I keep thinking that I'm about through writing, and then something else pops into my head. If Bonnie were like a pitbull--or some other vicious breed--I might very well be afraid (and have to have her euthanized) because that is a kind of dog that doesn't simply bite; it kills. By contrast, Bonnie is a blue heeler, and she will bite one time, and then she's content, and that's one heck of a big difference.

  2. good luck. i don't envy you with the situation but applaud your loyalty to your sweet friend.

  3. (i grew up in Wis too - central part - but made my way to Texas 27 yrs ago... guess you went west!)

  4. I hope it helps. Rescued dogs (Pound dogs for you) can be unpredictable because of their history. They can be far more nervous than 'normal' dogs.

    Mine are always rescue dogs, so far I have had no problems, fingers crossed. In fact, mine are so grateful that I have taken them on that they follow my slightest command. Like Snowbrush, I take no nonsense, but I never threaten either.

    I don't need to, a determined tone of voice will do.

  5. Raising dogs is complicated...more complicated than those who do not have dogs can understand. YOu are wise in that is must be addressed before something ugly happens to a small child or elderly person who does not get away. I have watched the controversial show Dog Whisperer on and off for years and while some disagree with his methods I think 90% of what is seen is his confidence and love and the dogs smell that. Good luck on your journey. I am amazed at this new techology. I do not have a smart phone, ipad, ipod or MP3 out of it.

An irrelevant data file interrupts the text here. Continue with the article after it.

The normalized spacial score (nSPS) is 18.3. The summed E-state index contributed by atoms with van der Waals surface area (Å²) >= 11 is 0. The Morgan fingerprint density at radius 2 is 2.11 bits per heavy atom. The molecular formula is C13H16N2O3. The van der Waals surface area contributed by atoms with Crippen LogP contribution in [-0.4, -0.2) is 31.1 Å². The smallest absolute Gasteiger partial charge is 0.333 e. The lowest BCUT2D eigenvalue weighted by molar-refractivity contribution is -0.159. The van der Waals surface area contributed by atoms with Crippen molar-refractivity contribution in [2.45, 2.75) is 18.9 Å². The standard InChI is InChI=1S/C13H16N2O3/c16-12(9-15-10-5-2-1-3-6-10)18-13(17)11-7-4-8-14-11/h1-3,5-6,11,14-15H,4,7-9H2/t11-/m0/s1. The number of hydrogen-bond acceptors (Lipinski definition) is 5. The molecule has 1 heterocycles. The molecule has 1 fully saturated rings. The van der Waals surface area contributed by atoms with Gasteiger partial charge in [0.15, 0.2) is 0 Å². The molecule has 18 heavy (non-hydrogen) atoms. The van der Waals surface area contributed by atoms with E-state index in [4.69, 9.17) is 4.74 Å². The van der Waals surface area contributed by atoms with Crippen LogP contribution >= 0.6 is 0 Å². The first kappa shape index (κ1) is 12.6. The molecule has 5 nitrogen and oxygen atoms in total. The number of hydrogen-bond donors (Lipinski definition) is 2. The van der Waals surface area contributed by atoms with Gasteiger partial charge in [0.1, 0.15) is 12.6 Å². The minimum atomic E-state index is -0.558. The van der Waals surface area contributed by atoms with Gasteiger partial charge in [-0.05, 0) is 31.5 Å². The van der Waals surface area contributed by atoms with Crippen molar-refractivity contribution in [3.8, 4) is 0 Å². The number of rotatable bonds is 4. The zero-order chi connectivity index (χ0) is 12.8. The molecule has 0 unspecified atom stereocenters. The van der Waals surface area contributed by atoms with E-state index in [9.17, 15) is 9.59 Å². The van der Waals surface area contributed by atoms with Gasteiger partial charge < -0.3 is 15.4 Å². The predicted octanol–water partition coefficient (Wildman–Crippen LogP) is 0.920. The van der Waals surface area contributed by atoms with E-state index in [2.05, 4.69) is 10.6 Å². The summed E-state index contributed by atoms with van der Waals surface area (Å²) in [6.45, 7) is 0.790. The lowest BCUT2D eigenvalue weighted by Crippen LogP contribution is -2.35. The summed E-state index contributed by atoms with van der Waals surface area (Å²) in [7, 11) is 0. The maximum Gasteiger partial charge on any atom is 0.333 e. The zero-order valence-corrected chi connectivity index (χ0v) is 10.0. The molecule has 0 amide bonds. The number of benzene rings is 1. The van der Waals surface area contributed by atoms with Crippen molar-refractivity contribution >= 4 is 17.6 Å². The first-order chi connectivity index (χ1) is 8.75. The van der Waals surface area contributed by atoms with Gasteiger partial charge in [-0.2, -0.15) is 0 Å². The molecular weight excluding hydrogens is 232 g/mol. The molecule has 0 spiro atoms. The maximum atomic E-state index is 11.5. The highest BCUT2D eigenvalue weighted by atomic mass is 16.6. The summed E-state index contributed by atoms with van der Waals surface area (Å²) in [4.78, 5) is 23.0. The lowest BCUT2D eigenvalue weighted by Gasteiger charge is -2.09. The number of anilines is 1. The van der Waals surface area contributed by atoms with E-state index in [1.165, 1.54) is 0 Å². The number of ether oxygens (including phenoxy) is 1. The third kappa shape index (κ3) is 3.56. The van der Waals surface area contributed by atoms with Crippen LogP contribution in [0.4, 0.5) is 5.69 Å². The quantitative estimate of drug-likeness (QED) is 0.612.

6. I still can't get over the day our dog we found starving on the streets, the one who is so good-natured and loving, who played with other dogs so happily when we'd walk, who is so calm to be almost comatose at times, one day killed a tiny little dog. The tiny little dog ran to him growling and our dog just picked him up with his teeth and gave a little shake - wasn't even growling or showing aggression - just that little shake.

    I never cried so hard. Since that time, trust has been breeched. I have worked with him - giving treats when we pass tiny dogs and he doesn't look "so interested"

    Vet said he saw the dog as prey, like a squirrel.